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If someone is mentally incapable of doing something, does that also mean they are physically incapable of doing it? My argument is that since the brain is a physical and material object, assuming that it alone is responsible for thought, and that its influence on the body is absolute, can't we assume that any shortcomings it has be described in terms of a physical incapacity?

closed as off-topic by Keelan, Swami Vishwananda, jeroenk, James Kingsbery, Five σ May 12 '15 at 12:28

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  • "Questions that push a personal philosophy with no question beyond "am I right" or "what do you think" are off-topic here as this is not a blog. It's ok to express unique opinions, but you must have an actual, answerable question to go with them." – Keelan, Swami Vishwananda, jeroenk, Five σ
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  • "its influence on the body is absolute" is too strong, as I read it. The brain does influence the body, and pretty strongly, but still your doctor can test your reflexes just by hitting you below the knee. Or, fun with electricity, so on. – Cheers and hth. - Alf May 11 '15 at 3:08
  • Regarding "psysical incapacity", some brain dysfunctions are of that kind. In particular those that are due to physical trauma. But even in such cases the brain has such tremendous flexibility & learning ability that it in time can some times / often work around the problem. Another problem with using this term for "any shortcoming", is that most problems are due just to psychological things, problems of the mind, which are states/configurations of the brain. That's akin to how software and data are states/configurations of a computer. E.g. you can't physically see an image in the electronics. – Cheers and hth. - Alf May 11 '15 at 3:12
  • @Cheersandhth.-Alf For the "its influence...is absolute" quote, remember that this question is about mental -> physical, so if I am mentally unable to move my leg, then I am physically unable to move it, at least without the aid of some external phenomena like electricity, etc. – James Watkins May 11 '15 at 4:05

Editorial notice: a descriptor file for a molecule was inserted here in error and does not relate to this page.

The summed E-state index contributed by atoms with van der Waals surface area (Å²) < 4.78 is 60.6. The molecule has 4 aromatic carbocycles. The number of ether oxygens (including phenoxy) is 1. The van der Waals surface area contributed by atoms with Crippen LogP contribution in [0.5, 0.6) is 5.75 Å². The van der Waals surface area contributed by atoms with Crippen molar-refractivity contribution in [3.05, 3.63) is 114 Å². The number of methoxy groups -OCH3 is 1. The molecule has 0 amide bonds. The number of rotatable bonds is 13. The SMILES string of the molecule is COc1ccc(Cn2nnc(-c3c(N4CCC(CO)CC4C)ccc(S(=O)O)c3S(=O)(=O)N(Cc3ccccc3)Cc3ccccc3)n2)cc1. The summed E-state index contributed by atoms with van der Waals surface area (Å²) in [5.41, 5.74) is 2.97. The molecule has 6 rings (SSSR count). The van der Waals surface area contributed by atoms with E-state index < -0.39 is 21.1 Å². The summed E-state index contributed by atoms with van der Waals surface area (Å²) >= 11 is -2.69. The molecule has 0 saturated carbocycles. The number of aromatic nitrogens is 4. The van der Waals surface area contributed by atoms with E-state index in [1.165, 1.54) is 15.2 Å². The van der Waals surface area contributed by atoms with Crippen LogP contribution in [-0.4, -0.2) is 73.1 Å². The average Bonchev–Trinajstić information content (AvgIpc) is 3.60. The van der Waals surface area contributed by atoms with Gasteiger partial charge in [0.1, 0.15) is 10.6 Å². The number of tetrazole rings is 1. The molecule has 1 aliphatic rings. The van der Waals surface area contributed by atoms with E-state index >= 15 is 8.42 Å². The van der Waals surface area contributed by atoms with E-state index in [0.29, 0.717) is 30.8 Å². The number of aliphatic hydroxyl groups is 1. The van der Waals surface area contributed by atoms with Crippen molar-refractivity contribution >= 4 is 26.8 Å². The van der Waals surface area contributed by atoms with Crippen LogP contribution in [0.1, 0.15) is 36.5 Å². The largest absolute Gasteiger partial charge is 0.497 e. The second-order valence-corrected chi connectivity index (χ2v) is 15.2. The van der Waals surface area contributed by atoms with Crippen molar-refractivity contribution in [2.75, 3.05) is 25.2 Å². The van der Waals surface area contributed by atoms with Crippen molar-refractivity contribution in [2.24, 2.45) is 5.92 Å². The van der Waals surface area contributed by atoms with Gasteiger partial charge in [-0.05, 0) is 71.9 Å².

• In otherwords, "can a mental incapacity always be directly related to a physical incapacity?" And if not, in what situation is there a mental incapacity which does not have a physical counterpart? – James Watkins May 11 '15 at 4:10
  • Also, gaining an ability over time is akin to filling a balloon with air, which only explodes after a certain point defined by complex physical laws. – James Watkins May 11 '15 at 4:12
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If someone is mentally incapable of doing something, does that also mean they are physically incapable of doing it?

Mental activities are not of the same kind as physical activities. In other words, everyone is physically incapable of activity that is mental, and mentally incapable of activity that is physical.

  • This is exactly the kind of answer I was looking for. Not sure why it was marked as off-topic. Sorry to everyone who was offended. – James Watkins May 12 '15 at 20:11

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